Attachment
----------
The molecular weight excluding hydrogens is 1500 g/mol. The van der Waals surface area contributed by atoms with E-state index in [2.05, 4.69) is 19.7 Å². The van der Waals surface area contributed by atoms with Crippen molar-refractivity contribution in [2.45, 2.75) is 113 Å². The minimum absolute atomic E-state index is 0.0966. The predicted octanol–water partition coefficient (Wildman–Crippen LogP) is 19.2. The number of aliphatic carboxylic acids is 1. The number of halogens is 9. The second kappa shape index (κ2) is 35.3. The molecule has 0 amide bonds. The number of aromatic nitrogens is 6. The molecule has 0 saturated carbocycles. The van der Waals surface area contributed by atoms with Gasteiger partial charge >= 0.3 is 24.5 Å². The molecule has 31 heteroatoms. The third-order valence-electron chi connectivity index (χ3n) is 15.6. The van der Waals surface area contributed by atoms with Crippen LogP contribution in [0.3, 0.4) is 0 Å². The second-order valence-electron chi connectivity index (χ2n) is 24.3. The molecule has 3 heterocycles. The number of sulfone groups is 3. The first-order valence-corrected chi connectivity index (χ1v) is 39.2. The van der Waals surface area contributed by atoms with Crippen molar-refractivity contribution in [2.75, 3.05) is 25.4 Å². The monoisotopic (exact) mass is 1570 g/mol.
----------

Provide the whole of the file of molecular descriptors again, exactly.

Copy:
The molecular weight excluding hydrogens is 1500 g/mol. The van der Waals surface area contributed by atoms with E-state index in [2.05, 4.69) is 19.7 Å². The van der Waals surface area contributed by atoms with Crippen molar-refractivity contribution in [2.45, 2.75) is 113 Å². The minimum absolute atomic E-state index is 0.0966. The predicted octanol–water partition coefficient (Wildman–Crippen LogP) is 19.2. The number of aliphatic carboxylic acids is 1. The number of halogens is 9. The second kappa shape index (κ2) is 35.3. The molecule has 0 amide bonds. The number of aromatic nitrogens is 6. The molecule has 0 saturated carbocycles. The van der Waals surface area contributed by atoms with Gasteiger partial charge >= 0.3 is 24.5 Å². The molecule has 31 heteroatoms. The third-order valence-electron chi connectivity index (χ3n) is 15.6. The van der Waals surface area contributed by atoms with Crippen LogP contribution in [0.3, 0.4) is 0 Å². The second-order valence-electron chi connectivity index (χ2n) is 24.3. The molecule has 3 heterocycles. The number of sulfone groups is 3. The first-order valence-corrected chi connectivity index (χ1v) is 39.2. The van der Waals surface area contributed by atoms with Crippen molar-refractivity contribution in [2.75, 3.05) is 25.4 Å². The monoisotopic (exact) mass is 1570 g/mol.